I ran every single step of the race, which wasn’t a huge goal of mine, but it was fun to have done anyway. If I hadn’t brought my own water, I would have walked through water stops as I’ve choked on water from cups one too many times to attempt drinking while running.
I had no finishing kick at the end like I normally do, but I sort of view this as a success in its own way. While I love sprinting, I am thrilled that for a change, I didn’t have excess energy at the end to make me wonder if I could have run faster earlier on.
My official chip time was 1:56:49, which was just shy of a 10-minute PR. Even just typing that is crazy to me. I guess I should make a confession now: I’ve always been in awe of people who run under 2 hours in a HM. I never understood how they could keep that pace for so long, and it seemed like a completely impossible aspiration for myself, so I never even considered it. But now that I’ve done it, I can say it was more of a mental hurdle than anything (similar to how all I ever wanted from a marathon was to break 5 hours–I would have been totally satisfied running a single one in 4:59:59…I never dreamed I’d run a 4:17, which I did a few months ago). It is still ridiculously surreal to me, though.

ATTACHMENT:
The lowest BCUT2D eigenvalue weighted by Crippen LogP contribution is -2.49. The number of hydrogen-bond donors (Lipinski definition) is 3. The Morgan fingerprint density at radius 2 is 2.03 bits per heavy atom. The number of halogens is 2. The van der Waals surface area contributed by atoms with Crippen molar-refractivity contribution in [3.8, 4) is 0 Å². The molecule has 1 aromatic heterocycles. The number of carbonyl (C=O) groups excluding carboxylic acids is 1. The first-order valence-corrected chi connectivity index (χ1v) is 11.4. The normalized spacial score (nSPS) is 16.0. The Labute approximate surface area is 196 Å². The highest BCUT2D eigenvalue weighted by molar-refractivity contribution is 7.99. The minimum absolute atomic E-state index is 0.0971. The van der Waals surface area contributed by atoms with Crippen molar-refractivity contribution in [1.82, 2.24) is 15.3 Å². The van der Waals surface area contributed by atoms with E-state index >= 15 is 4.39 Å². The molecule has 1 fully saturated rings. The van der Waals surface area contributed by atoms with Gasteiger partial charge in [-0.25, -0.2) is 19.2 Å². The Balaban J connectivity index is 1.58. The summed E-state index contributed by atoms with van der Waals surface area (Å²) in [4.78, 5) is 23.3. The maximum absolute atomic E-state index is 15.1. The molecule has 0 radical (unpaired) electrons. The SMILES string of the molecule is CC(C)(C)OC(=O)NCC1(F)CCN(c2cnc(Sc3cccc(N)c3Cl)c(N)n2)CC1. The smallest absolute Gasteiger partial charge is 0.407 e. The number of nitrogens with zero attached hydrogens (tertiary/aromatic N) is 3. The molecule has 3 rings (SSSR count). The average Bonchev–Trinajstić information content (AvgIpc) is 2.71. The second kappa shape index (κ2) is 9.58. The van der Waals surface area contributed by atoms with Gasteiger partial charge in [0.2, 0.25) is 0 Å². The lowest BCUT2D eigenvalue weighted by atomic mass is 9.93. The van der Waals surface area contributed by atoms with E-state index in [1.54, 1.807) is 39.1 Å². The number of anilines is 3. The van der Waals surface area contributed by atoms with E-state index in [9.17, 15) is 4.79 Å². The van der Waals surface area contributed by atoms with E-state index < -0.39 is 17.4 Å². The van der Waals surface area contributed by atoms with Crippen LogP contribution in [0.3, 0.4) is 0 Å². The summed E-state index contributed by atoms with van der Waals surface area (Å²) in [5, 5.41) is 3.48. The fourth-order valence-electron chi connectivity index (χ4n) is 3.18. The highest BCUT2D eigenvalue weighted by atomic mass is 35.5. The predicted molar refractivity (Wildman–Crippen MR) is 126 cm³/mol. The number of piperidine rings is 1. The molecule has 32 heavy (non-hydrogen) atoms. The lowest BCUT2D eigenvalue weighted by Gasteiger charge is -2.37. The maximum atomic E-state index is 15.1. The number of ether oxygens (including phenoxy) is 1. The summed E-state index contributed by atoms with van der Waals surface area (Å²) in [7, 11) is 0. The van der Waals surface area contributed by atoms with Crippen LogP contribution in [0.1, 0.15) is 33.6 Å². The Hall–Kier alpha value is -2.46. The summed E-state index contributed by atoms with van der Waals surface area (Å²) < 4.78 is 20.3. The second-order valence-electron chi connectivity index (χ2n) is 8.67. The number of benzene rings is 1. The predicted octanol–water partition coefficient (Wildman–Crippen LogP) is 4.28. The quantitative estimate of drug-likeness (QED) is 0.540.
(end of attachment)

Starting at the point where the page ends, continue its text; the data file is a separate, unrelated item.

These are my splits from the race: 8:53, 9:01, 8:36, 8:29, 8:18, 8:22, 8:34, 9:30, 8:49, 9:05, 9:28, 9:34, 8:55, and 1:20 for the last .15. I tried to run the tangents where possible, so even with weaving around people, I was happy with how my Garmin distance compared to the official course length.
Also, I’ll take this opportunity to give my running coach, Ian Sharman, a plug. He’s been my coach for barely a year (since the end of October, 2011), and my improvements speak for themselves. Below is a list of PRs prior to October 2011 and between then and now:
1M – 8:14 unofficial à 7:37 unofficial
1.5M – 13:31 à 11:36
5k – 28:12 (short course) à 27:15 (long course)… 25:59 unofficial
10k – 1:04:23 à 54:27…53:05 unofficial
HM – 2:19:36 à 1:56:49
Marathon – 5:12:33 à 4:17:41
50k – 6:56:27 à 5:43:38 (for 51k)
Distance PR (in 24 hours) – 66 miles à 89 miles
I feel like I’m proof that people are capable of WAY more than they think they are. 😉
Here is a self-portrait I took by setting the timer after the race. It’s definitely not one of my favorite photos, but I figured I’d share anyway: